How do you photograph glass? Here are some tips. Glass – especially art-glass, is one of my favourite subjects to shoot. It can present an enormous challenge to a photographer, but that challenge almost always comes with unique opportunities as well. The image above is a prime example – this glass ray gun was created by master glass blower Jeff Burnette of Joe Blow Glass. I’ve had the pleasure of shooting a couple of his pieces, and each one is an utterly unique challenge.
There’s no right or wrong way to shoot glass – many people feel that a large soft light source is the best choice. For good reason to – large light sources create beautiful large specular highlights on the glass that shows form extremely well. Those specular highlights can be shaped and formed into fantastic tones on the glass. But small, hard lighting can also work very well on glass – it can give brightness and sparkle to the surface Hard lighting can also highlight liquids inside the glass very effectively.
Here’s a list of what makes glass so wonderful to shoot (if you plan on shooting product photography, you should become very comfortable with this):
Reflectivity: Glass comes in every surface quality imaginable. Most often, it will be smooth and reflective, but glass surfaces can also be uneven, textured and frosted. All of these surfaces will react in completely different ways to your lighting. If I could only give one piece of advice, it would be to experiment with every glass object you shoot. Try different types of lighting and modifiers – you’ll often be surprised by the results.
Translucency: Most glass will be transparent or translucent to some degree, although it is not uncommon to have glass objects that are entirely opaque. Transparent glass can be a real challenge as there is often little substance to clear glass (unless there is a liquid inside it). In the case of clear glass, you will likely be working with scrims and reflectors to create a variety of reflections on the glass to show form.
If the glass is translucent, it will be a lot more interesting to shoot as this means there will be some kind of tone or colour to the glass. With translucent glass, you can create beautiful gradations in the tones of the glass, and backlighting becomes an important technique. Backlighting is when you shine a light source through the glass from the opposite side to the camera. This type of lighting will allow you to control exactly how the tones of the glass read on your camera, and the results can be stunning. It’s best to avoid flat lighting (large light source) when backlighting, as you will really diminish the drama of the light.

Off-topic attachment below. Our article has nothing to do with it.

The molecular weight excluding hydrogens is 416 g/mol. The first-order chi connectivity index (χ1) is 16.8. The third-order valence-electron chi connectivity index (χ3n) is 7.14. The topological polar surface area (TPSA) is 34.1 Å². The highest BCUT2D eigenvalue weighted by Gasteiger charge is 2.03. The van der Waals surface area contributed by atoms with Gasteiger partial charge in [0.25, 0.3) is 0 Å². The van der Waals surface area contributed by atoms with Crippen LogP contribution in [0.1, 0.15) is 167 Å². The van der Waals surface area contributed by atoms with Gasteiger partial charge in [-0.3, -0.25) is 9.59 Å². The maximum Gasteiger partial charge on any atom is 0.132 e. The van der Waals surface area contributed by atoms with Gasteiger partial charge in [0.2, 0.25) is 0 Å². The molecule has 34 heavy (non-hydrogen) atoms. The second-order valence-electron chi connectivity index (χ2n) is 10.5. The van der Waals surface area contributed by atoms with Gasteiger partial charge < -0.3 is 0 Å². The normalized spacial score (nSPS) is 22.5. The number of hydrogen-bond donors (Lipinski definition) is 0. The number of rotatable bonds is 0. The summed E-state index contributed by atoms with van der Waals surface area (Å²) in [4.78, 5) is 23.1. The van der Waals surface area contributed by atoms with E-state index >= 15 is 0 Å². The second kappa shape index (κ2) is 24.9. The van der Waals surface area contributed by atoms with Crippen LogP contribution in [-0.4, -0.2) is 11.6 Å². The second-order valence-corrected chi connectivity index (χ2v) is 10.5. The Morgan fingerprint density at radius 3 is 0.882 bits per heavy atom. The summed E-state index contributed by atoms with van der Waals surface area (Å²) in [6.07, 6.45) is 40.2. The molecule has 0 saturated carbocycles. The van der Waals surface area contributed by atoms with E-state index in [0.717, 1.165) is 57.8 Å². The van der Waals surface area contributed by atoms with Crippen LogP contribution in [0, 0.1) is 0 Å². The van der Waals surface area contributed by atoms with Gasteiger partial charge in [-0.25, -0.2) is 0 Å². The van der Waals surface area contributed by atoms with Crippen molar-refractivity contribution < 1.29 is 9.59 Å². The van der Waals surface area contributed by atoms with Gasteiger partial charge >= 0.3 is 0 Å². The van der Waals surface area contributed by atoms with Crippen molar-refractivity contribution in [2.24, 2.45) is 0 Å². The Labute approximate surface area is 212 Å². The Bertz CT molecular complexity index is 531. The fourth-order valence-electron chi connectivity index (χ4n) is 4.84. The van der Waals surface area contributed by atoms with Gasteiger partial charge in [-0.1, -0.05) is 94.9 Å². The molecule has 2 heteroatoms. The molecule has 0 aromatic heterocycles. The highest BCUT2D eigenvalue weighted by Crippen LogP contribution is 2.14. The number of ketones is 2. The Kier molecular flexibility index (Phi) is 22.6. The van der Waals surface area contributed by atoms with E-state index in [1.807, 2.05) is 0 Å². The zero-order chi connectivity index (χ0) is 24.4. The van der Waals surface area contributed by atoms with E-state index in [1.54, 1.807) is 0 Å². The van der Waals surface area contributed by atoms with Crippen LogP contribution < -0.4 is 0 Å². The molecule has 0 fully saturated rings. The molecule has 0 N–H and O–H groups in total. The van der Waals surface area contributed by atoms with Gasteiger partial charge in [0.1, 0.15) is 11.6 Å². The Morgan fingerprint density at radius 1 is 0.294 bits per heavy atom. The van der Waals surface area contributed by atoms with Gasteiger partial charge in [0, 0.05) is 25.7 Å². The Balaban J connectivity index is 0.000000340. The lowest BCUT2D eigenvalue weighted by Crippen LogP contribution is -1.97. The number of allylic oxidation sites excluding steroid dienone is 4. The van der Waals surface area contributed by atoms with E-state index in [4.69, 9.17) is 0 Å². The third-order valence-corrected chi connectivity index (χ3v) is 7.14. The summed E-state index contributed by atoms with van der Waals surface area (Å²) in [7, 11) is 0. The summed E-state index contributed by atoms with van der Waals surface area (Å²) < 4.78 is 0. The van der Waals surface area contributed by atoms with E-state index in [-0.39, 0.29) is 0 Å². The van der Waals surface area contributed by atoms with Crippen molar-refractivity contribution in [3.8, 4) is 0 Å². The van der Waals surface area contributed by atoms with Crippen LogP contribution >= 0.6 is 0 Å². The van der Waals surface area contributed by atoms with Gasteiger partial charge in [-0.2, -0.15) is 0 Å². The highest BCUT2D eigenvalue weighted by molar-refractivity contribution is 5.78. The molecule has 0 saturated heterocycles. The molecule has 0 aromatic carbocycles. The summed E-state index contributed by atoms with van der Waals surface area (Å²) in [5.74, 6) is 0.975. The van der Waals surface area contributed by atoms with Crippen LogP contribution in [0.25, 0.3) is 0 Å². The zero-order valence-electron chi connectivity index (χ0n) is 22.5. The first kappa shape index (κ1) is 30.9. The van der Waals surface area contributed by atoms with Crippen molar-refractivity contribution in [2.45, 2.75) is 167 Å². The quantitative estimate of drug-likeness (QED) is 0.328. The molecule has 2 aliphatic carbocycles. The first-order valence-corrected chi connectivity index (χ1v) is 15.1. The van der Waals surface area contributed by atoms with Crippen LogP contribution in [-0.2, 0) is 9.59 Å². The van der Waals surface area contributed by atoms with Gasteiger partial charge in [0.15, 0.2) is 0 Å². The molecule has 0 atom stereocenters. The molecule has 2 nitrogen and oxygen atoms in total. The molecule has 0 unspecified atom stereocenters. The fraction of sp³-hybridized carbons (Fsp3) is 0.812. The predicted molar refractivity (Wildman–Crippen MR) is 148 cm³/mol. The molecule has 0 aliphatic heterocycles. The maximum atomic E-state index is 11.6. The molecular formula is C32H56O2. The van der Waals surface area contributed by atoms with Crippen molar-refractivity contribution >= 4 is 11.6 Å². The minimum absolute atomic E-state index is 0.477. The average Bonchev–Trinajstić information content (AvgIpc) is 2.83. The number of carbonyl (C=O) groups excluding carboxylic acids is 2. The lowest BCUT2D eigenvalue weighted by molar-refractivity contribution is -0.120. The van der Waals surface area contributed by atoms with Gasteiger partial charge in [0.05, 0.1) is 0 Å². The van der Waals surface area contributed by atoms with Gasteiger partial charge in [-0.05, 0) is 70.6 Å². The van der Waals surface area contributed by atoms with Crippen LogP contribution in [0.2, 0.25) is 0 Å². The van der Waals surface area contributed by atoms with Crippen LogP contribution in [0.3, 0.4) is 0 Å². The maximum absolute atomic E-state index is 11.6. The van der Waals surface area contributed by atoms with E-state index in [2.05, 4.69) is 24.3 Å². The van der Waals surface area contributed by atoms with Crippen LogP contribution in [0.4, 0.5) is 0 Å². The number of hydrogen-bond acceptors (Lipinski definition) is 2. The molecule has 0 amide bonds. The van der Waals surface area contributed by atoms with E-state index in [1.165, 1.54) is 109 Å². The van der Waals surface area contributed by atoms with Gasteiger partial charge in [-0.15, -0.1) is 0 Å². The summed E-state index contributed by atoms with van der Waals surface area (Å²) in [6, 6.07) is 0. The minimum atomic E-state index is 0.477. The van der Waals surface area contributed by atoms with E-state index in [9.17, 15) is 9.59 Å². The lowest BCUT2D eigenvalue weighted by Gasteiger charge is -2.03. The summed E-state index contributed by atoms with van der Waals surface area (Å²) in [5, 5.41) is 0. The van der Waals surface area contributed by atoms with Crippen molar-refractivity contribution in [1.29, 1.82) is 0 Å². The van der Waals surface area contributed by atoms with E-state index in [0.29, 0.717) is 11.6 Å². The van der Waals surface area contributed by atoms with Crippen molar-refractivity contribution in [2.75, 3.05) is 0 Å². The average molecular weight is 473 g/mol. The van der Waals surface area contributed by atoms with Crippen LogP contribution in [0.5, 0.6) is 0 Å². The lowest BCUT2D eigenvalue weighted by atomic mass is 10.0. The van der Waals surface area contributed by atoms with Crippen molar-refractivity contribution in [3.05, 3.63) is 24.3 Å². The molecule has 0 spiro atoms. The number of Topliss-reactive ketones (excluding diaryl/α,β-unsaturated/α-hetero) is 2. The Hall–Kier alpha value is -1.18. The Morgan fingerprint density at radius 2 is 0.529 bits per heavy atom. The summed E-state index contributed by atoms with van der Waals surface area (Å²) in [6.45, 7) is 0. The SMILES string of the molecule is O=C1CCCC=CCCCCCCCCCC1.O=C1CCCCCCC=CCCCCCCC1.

The image below of the glass grenade (created by Jeff Burgess) is a great example of both interesting reflective surfaces and translucency. The glass was finished with a metallic surface, which made the glass appear opaque when light from the front. But it had this amazing translucency when backlight, which looked almost like fire – a very appropriate look considering the object!
Curves: Flat glass is boring glass (most of the time), but curvy glass is a thing of beauty. It is also a thing of frustration for many photographers. There is one critical thing to keep in mind – curved glass can act like a 180-degree mirror. Even if it’s something as small as a marble, it will see from one side of your studio to the other. If you plan on soft lighting curvy glass to get big beautiful specular highlights, you’re going to need a large modifier – and I mean really large. I have shot objects as small as a wristwatch with modifiers as large as 6X6 foot scrim because of the curvature to the glass.
Another thing to keep in mind when shooting bottles of drinking glasses – you cannot get a specular highlight to run from the top to the bottom of the bottle when it is sitting on an opaque surface. Say you are shooting a bottle of wine on a wood surface. You could place a huge sift box right beside the bottle and so close to it that it almost shows in the frame of the shot, and your specular highlight will still only go about 2/3 of the way down the bottle.